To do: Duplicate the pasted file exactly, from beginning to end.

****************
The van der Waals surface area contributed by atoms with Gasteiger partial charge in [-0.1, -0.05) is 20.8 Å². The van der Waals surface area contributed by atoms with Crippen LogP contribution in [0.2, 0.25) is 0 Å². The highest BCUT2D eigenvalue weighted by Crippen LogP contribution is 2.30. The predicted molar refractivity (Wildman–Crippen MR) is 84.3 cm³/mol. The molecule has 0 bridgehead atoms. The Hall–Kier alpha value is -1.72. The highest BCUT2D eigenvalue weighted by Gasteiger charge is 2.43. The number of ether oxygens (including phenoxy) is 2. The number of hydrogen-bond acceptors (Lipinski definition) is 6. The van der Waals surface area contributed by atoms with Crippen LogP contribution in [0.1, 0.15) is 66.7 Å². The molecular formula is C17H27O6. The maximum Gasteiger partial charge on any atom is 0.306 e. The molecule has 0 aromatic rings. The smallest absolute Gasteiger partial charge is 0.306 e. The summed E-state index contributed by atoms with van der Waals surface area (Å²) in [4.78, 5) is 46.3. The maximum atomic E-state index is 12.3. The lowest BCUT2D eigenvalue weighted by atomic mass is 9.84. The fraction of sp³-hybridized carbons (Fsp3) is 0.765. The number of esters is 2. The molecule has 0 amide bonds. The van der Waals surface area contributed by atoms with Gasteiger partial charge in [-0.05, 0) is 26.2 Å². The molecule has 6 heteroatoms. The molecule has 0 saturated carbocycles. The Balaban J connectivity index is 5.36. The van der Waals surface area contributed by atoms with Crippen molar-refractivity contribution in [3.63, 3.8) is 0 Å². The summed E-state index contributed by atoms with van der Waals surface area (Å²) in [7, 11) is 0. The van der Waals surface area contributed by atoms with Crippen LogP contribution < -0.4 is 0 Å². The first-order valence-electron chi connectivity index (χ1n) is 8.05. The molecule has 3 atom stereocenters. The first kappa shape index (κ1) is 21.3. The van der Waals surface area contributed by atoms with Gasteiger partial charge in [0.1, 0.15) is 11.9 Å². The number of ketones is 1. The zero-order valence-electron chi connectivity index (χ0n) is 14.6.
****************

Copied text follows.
The van der Waals surface area contributed by atoms with Gasteiger partial charge in [-0.1, -0.05) is 20.8 Å². The van der Waals surface area contributed by atoms with Crippen LogP contribution in [0.2, 0.25) is 0 Å². The highest BCUT2D eigenvalue weighted by Crippen LogP contribution is 2.30. The predicted molar refractivity (Wildman–Crippen MR) is 84.3 cm³/mol. The molecule has 0 bridgehead atoms. The Hall–Kier alpha value is -1.72. The highest BCUT2D eigenvalue weighted by Gasteiger charge is 2.43. The number of ether oxygens (including phenoxy) is 2. The number of hydrogen-bond acceptors (Lipinski definition) is 6. The van der Waals surface area contributed by atoms with Crippen LogP contribution in [0.1, 0.15) is 66.7 Å². The molecular formula is C17H27O6. The maximum Gasteiger partial charge on any atom is 0.306 e. The molecule has 0 aromatic rings. The smallest absolute Gasteiger partial charge is 0.306 e. The summed E-state index contributed by atoms with van der Waals surface area (Å²) in [4.78, 5) is 46.3. The maximum atomic E-state index is 12.3. The lowest BCUT2D eigenvalue weighted by atomic mass is 9.84. The fraction of sp³-hybridized carbons (Fsp3) is 0.765. The number of esters is 2. The molecule has 0 amide bonds. The van der Waals surface area contributed by atoms with Gasteiger partial charge in [-0.05, 0) is 26.2 Å². The molecule has 6 heteroatoms. The molecule has 0 saturated carbocycles. The Balaban J connectivity index is 5.36. The van der Waals surface area contributed by atoms with Crippen molar-refractivity contribution in [3.63, 3.8) is 0 Å². The summed E-state index contributed by atoms with van der Waals surface area (Å²) in [7, 11) is 0. The van der Waals surface area contributed by atoms with Crippen LogP contribution < -0.4 is 0 Å². The first-order valence-electron chi connectivity index (χ1n) is 8.05. The molecule has 3 atom stereocenters. The first kappa shape index (κ1) is 21.3. The van der Waals surface area contributed by atoms with Gasteiger partial charge in [0.1, 0.15) is 11.9 Å². The number of ketones is 1. The zero-order valence-electron chi connectivity index (χ0n) is 14.6.